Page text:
Battle in Heaven

August 1, 2005 0 By Fans
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Carlos Reygadas at event of Battle in HeavenCarlos Reygadas at event of Battle in HeavenBattle in HeavenAnapola Mushkadiz as 'Ana'Marcos Hernández as 'Marcos', Anapola Mushkadiz as 'Ana'Marcos Hernández as 'Marcos'

Plot

A working-class man named Marcos and his wife kidnap a baby for ransom money, but it goes tragically wrong when the infant dies…

Release Year: 2005

Rating: 5.6/10 (3,091 voted)

Critic's Score: 56/100

Director:
Carlos Reygadas

Stars: Marcos Hernández, Anapola Mushkadiz, Bertha Ruiz

Storyline
A working-class man named Marcos and his wife kidnap a baby for ransom money, but it goes tragically wrong when the infant dies. In another world is Ana, the daughter of the general for whom he drives, who does sexual acts to any man for pleasure. Marcos confesses his guilt to her in his troubled search for relief, and then finds himself on his knees amid the multitude of believers moving slowly toward the Basilica in honor of the Lady of Guadalupe.

Cast:

Marcos Hernández

Marcos


Anapola Mushkadiz

Ana


Bertha Ruiz

Marcos' Wife


David Bornstein

Jaime


Rosalinda Ramirez

Viky


El Abuelo

Chief of Police


Brenda Angulo

Madame


El Mago

Preacher


Francisco 'El Gato' Martínez

Gas Station Attendant


Diego Martínez Vignatti

Soccer Player


Alejandro Mayar

Police Inspector


Chavo Nava

Neurotic Conductor


Estela Tamariz

Ines


Ernesto Veláquez

Entrevistador Cancha



Details

Official Website:
Official site |

Release Date: August 2005

Filming Locations: Mexico City, Distrito Federal, Mexico



Box Office Details

Budget: €1,601,792

(estimated)

Opening Weekend: $25,306
(USA)
(19 February 2006)
(2 Screens)

Gross: $70,899
(USA)
(25 June 2006)



Technical Specs

Runtime:


 |
Brazil:
(director's cut)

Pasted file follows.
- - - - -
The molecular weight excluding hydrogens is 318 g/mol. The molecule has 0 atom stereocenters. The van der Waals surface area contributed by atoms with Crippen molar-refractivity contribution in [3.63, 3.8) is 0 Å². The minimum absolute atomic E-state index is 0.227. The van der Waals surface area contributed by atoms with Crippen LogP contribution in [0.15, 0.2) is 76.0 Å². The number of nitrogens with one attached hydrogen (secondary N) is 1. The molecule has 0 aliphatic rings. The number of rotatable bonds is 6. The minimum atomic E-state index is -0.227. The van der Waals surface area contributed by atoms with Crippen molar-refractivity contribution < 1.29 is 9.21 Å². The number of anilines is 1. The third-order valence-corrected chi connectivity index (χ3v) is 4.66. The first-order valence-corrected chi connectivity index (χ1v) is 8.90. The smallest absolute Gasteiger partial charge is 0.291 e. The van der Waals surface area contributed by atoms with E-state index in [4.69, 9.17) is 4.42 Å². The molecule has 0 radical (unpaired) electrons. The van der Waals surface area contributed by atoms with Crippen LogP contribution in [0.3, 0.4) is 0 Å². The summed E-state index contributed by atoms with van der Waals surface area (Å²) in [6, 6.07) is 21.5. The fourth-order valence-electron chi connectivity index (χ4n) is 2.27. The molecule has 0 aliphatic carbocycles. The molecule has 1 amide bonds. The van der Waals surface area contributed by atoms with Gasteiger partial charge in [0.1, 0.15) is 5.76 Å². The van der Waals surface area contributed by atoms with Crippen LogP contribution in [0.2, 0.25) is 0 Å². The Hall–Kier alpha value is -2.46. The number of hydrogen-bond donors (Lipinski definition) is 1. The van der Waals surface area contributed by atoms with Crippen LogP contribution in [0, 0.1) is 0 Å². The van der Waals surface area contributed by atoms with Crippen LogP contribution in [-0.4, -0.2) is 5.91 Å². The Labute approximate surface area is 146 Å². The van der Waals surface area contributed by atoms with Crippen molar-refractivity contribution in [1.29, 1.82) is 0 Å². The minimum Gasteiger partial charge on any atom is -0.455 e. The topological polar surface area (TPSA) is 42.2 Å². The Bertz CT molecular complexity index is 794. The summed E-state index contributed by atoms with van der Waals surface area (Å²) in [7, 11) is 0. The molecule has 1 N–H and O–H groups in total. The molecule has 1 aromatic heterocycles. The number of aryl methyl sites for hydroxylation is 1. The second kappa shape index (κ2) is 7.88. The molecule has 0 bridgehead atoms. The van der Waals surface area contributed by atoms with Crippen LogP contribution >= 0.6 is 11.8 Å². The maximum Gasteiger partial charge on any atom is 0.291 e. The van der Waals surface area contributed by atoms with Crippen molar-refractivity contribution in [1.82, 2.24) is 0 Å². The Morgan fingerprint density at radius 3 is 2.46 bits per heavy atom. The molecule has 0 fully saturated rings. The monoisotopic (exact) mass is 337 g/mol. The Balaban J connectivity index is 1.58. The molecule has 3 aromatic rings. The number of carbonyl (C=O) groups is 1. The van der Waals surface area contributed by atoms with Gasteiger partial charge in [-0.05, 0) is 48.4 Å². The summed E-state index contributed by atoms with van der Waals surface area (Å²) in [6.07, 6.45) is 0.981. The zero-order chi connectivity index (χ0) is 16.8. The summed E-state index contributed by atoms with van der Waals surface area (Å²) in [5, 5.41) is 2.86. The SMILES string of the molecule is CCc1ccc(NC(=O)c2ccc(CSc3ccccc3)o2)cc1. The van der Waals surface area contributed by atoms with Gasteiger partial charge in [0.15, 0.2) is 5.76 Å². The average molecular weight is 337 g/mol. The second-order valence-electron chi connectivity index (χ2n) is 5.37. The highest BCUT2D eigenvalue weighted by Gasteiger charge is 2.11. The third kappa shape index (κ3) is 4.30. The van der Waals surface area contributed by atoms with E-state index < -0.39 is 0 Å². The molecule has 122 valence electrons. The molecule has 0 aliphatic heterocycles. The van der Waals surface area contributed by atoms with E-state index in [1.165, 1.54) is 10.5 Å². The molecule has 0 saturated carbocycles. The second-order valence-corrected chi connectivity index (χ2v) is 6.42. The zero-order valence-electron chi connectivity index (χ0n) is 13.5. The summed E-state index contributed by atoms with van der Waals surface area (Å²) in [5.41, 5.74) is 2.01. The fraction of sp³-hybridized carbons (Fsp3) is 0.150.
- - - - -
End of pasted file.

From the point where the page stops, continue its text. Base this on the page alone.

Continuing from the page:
|
Argentina:
(Mar del Plata Film Festival)



Did You Know?

Trivia:

Writer/director Carlos Reygadas shot crowded street scenes in the middle of real crowds. Cameraman Diego Martínez Vignatti sat in a wheelchair and they just pushed him through everyone. Luckily, no one who passed by looked into the camera lens.

Goofs:

Crew or equipment visible:
During the scene where Ana and Marcos are making love, as the camera pans out, a crew member's reflection can be seen in the window.



User Review

Refreshing (and realistic) proposal for Mexican directors

Rating: 8/10


As a Mexican, it is very exciting for me to find new proposals for
Mexican modern films.

Unfortunately, must of the current Mexican movies are taking the same
Hollywood recipe: beautiful actors, violence, soundtracks of well known
Latin groups… Batalla en el Cielo does not follow this. The director,
Carlos Reygadas, is a person that really wants to show what he has in
mind, and does not care about considering distracting elements for
having a greater impact in the audience.

I am against the use of sex for attracting audience to a film. However,
I really think that some (not all) of the sex scenes of this movie were
really part of the story. Also, showing sex as it is (not always as
idealistic and esthetic as Hollywood has taught us) is an interesting
proposal!

I consider that one of the main achievements of this movies is to show
many cultural traits of my country:

-The view of the Catholic religion as a resource to erase the mistakes
one has made: "you can do whatever you want, don't worry about the
effects because God will always help you"

-The notorious gap between rich and poor people: when Ana refers to
Jaime's servant as "la gata" in such a despective -but common- way.

-The double morale managed by Mexican: how can a prostitute, as Ana,
can be a moral leader over Marcos's acts?

-The informal commerce (Marcos and his wife sold merchandise in the
subway).

-The love for soccer (what can I say about that, if I love it?)

-Cheating on your partner

-The lifestyle in Mexico City, with its traffic jams, way people behave
in the subway, neurotic people, kidnaps.

All the issues above are part of the Mexican life.

Personally, I consider the following opportunity areas:

-Not all the music that was used was OK. Sometimes it was too "belic"
for me , but at least it is according to the scenes and most of it does
not follow the marketing intentions to make you buy a soundtrack

-The audio quality should have been improved (it was not easy to
understand, even for people used to the way people from Mexico City
speak!)

-Some (very few!) parts were too slow… but considering Reygadas's
style, I might think that it is part of his professional charm.

I like to see a different proposal. I would recommend this film to
people that, at the time that they leave the theater, really want to
think about human nature, rather than thinking if it was an erotic or
violent film.

I hope my comment has been useful…